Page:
Olympics Payment Partner Visa Embraces ‘Cashless Japan’

Tokyo 2020 Olympics

Visa is exploring state-of-the-art payment experiences at the 2020 Olympics in Tokyo to support “Cashless Japan.” 

The mandate handed down by Japan’s lawmakers strives to increase the total of digital payments from 20 percent to 40 percent by 2025, Visa said in a press release on Thursday (July 24)

“There is virtually no other market in the world today that compares to Japan — it is the world’s third-largest economy and a leader across many industries, yet commerce remains predominantly cash-based,” Visa Representative Director and Country Manager of Japan Stephen Karpin said in the press release. “Visa embraces the Olympic Games as an opportunity to offer cutting-edge payment technologies at venues and the Olympic Village, and throughout the host country to truly enhance the fan experience.” 

As the exclusive payment technology sponsor of the Olympics, Visa is planning unique experiences for Tokyo 2020 that will help expedite economic growth and offer the estimated 40 million visitors something different, Karpin said. 

About one-fifth of all payments in Japan use digital methods compared with around 90 percent in South Korea, 70 percent in China and roughly 60 percent in the U.S., according to Visa.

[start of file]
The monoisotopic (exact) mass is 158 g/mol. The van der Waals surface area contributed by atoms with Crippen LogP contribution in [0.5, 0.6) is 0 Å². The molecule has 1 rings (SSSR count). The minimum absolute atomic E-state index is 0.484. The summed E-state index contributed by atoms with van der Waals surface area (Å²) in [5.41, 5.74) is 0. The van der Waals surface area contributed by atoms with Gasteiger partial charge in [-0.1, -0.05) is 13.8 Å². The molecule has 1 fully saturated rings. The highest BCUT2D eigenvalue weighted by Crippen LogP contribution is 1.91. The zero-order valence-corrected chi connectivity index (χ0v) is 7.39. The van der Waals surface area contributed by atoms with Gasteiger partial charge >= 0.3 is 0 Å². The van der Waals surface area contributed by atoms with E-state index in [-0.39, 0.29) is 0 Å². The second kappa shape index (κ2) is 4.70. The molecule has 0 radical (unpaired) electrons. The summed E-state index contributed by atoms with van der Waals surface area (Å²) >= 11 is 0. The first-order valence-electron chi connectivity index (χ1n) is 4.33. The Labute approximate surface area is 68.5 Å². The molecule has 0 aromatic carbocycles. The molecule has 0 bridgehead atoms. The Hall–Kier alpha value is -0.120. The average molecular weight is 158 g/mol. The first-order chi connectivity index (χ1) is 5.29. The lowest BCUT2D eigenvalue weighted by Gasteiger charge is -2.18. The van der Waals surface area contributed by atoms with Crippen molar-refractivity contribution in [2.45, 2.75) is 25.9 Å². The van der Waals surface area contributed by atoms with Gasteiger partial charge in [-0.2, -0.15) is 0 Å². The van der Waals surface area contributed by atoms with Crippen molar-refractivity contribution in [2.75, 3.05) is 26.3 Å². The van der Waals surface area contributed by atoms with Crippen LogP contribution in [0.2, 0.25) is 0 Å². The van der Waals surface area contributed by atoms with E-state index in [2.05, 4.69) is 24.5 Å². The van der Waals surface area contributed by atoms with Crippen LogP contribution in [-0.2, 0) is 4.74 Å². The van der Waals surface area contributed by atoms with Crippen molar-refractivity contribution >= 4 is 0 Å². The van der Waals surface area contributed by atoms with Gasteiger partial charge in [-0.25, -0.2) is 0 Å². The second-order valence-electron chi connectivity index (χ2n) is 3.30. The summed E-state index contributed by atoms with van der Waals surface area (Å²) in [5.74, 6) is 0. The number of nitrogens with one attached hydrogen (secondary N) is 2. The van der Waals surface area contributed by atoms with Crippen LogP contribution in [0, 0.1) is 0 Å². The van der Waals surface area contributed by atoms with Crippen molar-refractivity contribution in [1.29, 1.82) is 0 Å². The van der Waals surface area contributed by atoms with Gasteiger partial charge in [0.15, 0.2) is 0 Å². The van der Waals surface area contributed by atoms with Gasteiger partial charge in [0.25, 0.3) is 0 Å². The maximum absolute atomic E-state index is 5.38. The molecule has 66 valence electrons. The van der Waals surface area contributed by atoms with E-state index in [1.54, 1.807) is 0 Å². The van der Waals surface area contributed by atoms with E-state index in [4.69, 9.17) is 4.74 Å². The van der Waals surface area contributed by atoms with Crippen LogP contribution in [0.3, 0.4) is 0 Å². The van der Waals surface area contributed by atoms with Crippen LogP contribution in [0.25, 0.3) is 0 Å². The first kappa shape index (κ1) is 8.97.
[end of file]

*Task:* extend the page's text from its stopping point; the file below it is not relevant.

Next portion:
Visa is working closely with merchants to innovate payments ahead of Tokyo 2020, including quick service restaurants (QSR) and contactless point-of-sale (POS).

The company recently renewed its partnership with the International Olympic Committee (IOC) through 2032, extending a relationship that has been going on for more than 30 years. This secures Visa’s position as the exclusive payment technology provider and the only card accepted at the Olympic Games.

Also on the table are more Games-time innovations ranging from biometric payment authentication and wearables to new mobile applications with digitally-issued cards. Visa offered payment-enabled rings to athletes at the Rio 2016 Olympic Games. At the PyeongChang 2018 Olympic Winter Games, Visa commercially sold wearable products enabled to make payments over contactless payment readers.